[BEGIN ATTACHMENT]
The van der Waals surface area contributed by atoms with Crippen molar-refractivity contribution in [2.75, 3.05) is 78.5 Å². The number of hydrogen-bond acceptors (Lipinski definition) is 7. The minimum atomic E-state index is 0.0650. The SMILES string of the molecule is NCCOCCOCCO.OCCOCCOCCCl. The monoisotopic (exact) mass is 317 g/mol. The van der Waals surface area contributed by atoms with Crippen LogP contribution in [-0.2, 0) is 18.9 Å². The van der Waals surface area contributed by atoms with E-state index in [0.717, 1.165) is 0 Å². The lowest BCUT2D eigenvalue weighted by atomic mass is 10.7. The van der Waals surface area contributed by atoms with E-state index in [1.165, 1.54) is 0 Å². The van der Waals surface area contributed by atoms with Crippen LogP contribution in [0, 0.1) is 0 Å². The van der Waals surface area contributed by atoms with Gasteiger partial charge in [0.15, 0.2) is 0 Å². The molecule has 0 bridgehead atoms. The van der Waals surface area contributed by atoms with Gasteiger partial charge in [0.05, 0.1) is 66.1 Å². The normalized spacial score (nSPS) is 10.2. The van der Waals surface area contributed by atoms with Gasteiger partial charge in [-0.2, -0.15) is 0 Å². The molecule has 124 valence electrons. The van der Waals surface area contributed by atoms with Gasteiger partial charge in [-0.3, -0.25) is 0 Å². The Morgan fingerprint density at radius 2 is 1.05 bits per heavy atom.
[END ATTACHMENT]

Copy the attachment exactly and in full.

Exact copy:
The van der Waals surface area contributed by atoms with Crippen molar-refractivity contribution in [2.75, 3.05) is 78.5 Å². The number of hydrogen-bond acceptors (Lipinski definition) is 7. The minimum atomic E-state index is 0.0650. The SMILES string of the molecule is NCCOCCOCCO.OCCOCCOCCCl. The monoisotopic (exact) mass is 317 g/mol. The van der Waals surface area contributed by atoms with Crippen LogP contribution in [-0.2, 0) is 18.9 Å². The van der Waals surface area contributed by atoms with E-state index in [0.717, 1.165) is 0 Å². The lowest BCUT2D eigenvalue weighted by atomic mass is 10.7. The van der Waals surface area contributed by atoms with E-state index in [1.165, 1.54) is 0 Å². The van der Waals surface area contributed by atoms with Crippen LogP contribution in [0, 0.1) is 0 Å². The van der Waals surface area contributed by atoms with Gasteiger partial charge in [0.15, 0.2) is 0 Å². The molecule has 0 bridgehead atoms. The van der Waals surface area contributed by atoms with Gasteiger partial charge in [0.05, 0.1) is 66.1 Å². The normalized spacial score (nSPS) is 10.2. The van der Waals surface area contributed by atoms with Gasteiger partial charge in [-0.2, -0.15) is 0 Å². The molecule has 124 valence electrons. The van der Waals surface area contributed by atoms with Gasteiger partial charge in [-0.3, -0.25) is 0 Å². The Morgan fingerprint density at radius 2 is 1.05 bits per heavy atom.